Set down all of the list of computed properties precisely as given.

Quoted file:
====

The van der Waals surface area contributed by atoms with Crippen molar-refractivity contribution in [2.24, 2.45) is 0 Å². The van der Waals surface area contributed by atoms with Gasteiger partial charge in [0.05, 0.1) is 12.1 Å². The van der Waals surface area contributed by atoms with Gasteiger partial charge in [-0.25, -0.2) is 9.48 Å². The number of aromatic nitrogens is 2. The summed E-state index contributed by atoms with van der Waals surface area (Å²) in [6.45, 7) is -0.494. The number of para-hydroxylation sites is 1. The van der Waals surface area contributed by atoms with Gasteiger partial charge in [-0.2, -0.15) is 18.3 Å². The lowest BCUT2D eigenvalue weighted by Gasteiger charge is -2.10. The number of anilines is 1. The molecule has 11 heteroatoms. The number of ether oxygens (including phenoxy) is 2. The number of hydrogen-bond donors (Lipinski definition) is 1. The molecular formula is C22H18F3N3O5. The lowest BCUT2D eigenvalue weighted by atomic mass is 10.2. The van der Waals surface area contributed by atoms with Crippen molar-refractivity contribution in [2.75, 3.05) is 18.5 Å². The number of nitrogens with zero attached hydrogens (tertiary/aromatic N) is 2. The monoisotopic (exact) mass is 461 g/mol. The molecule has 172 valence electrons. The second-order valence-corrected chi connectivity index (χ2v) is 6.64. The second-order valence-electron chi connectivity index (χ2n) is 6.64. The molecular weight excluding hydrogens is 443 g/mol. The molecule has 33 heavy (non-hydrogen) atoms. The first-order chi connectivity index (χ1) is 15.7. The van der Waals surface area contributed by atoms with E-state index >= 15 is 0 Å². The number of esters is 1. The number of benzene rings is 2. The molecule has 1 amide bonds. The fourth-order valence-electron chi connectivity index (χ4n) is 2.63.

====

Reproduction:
The van der Waals surface area contributed by atoms with Crippen molar-refractivity contribution in [2.24, 2.45) is 0 Å². The van der Waals surface area contributed by atoms with Gasteiger partial charge in [0.05, 0.1) is 12.1 Å². The van der Waals surface area contributed by atoms with Gasteiger partial charge in [-0.25, -0.2) is 9.48 Å². The number of aromatic nitrogens is 2. The summed E-state index contributed by atoms with van der Waals surface area (Å²) in [6.45, 7) is -0.494. The number of para-hydroxylation sites is 1. The van der Waals surface area contributed by atoms with Gasteiger partial charge in [-0.2, -0.15) is 18.3 Å². The lowest BCUT2D eigenvalue weighted by Gasteiger charge is -2.10. The number of anilines is 1. The molecule has 11 heteroatoms. The number of ether oxygens (including phenoxy) is 2. The number of hydrogen-bond donors (Lipinski definition) is 1. The molecular formula is C22H18F3N3O5. The lowest BCUT2D eigenvalue weighted by atomic mass is 10.2. The van der Waals surface area contributed by atoms with Crippen molar-refractivity contribution in [2.75, 3.05) is 18.5 Å². The number of nitrogens with zero attached hydrogens (tertiary/aromatic N) is 2. The monoisotopic (exact) mass is 461 g/mol. The molecule has 172 valence electrons. The second-order valence-corrected chi connectivity index (χ2v) is 6.64. The second-order valence-electron chi connectivity index (χ2n) is 6.64. The molecular weight excluding hydrogens is 443 g/mol. The molecule has 33 heavy (non-hydrogen) atoms. The first-order chi connectivity index (χ1) is 15.7. The van der Waals surface area contributed by atoms with E-state index >= 15 is 0 Å². The number of esters is 1. The number of benzene rings is 2. The molecule has 1 amide bonds. The fourth-order valence-electron chi connectivity index (χ4n) is 2.63.